1. ChloeALR
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    ChloeALR New Member

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    How do you slowly ease into a romantic relationships between characters?

    Discussion in 'Character Development' started by ChloeALR, Mar 19, 2014.

    I'm currently writing a short story about mental illness. In it, my two main protagonists are a male who used to self harm but has been clean for several months and a girl who suffers from crippling social anxiety. Both are sixteen. I want to make their relationship flow and seem natural but I am writing the story month by month and I don't want anything to move too fast. I want my audience to think that their relationship is cute and meaningful without it being cheesy and I want to make it seem fluid and not forced.

    Does anyone have any advice for writing romantic relationships?

    (Oh, and before anyone asks, I have done extensive research into suicide, self harm, social anxiety etc.)
     
    Last edited: Mar 19, 2014
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  2. vera2014
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    vera2014 Contributing Member

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    The Rosie Project is a book that deals with social anxiety; it might be worth reading. I thought it was great. I'm mostly a reader but here is my input: I would make the characters face bigger and bigger challenges, with a climactic event at the end that tests what they've learned about how to deal with each other. Depending on their personalities, maybe they'd be supportive at times but also overwhelmed by their own health problems and not always able to be there for the other person.
     
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  3. Glen Snow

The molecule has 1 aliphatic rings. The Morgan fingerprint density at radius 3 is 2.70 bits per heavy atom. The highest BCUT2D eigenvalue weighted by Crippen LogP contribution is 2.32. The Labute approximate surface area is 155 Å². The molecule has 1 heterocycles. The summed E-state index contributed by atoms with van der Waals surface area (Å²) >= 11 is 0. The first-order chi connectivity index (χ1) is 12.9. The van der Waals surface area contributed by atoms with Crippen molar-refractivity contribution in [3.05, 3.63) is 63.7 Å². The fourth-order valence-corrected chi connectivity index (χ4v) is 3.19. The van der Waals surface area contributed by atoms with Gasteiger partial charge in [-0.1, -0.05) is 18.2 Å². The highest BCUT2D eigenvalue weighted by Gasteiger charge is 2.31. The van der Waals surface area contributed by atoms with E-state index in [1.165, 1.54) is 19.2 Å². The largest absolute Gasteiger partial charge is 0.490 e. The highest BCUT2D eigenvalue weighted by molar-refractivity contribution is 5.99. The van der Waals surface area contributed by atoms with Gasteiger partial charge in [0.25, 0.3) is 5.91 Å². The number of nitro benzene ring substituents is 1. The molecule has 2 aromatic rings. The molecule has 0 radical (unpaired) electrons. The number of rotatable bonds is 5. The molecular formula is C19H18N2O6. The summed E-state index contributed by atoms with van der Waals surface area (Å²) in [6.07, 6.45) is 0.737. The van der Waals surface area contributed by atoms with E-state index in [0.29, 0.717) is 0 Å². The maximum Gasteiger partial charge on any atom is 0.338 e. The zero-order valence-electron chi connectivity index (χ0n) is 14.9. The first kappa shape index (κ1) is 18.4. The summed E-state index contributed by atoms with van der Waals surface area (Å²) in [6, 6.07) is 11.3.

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    Glen Snow Member

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    That's a toughie. Personally I'd like to know the reason for his self harm, as reasons can range from Depression all the way to a need for attention. Whatever his reason is it will impact the way he acts around the girl.
    The girl is tricky too. Before I can give real input I'd like to know: how crippling is "crippling", what is their relationship at the moment, is she anxious around him, and lastly what is the main conflict these characters will face together is it just overcoming their psychological issues or is it something more?
     
  4. jannert
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    jannert Contributing Member Supporter Contributor

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    I'm not sure what you're doing, here. If it's a short story, it's all bound to move 'fast,' isn't it—at least in a writing sense?

    Are you looking for a few very short encounters between them that escalate the relationship? I mean, something like they meet as strangers on the street, say a few words and go away without introducing themselves, then they meet again by accident in a cafe later on that day, talk for a little while, then agree to meet up at the beach the next evening, where they sit and share their stories till sundown, they each go home to their own houses, but while they're apart they decide they're in love...and what happens next? Is falling in love the end of the story, or is this only part of the story?

    It's hard to visualise this without knowing more.

    I am not a short story writer. Getting characters to fall in love over time is no problem in a novel. But doing it in a short story? I don't know. I think you'd need to pick a few significant events, but probably not spend much time in any of them. Will you be in the POV of one of the two characters, or are you telling this story from an outsider's point of view?

    More questions than answers here, I suppose! Sorry...:confused:
     
  5. Glen Snow
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    Glen Snow Member

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    I assumed " I am writing the story month by month" meant that it was a series of short stories...rereading I'm not as sure...and a little confuzzled now...
     
  6. ChloeALR
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    ChloeALR New Member

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    Phoenix's self harm stemmed from depression. He never fully recovered from mourning after his dad died. Maya's anxiety is pretty serious but is improving. When she was 14 it peaked. She's now 16, almost 17 and getting more confident but can't do things by herself, attend social functions and she often panics on how to behave around others so much so that she ends up vomiting.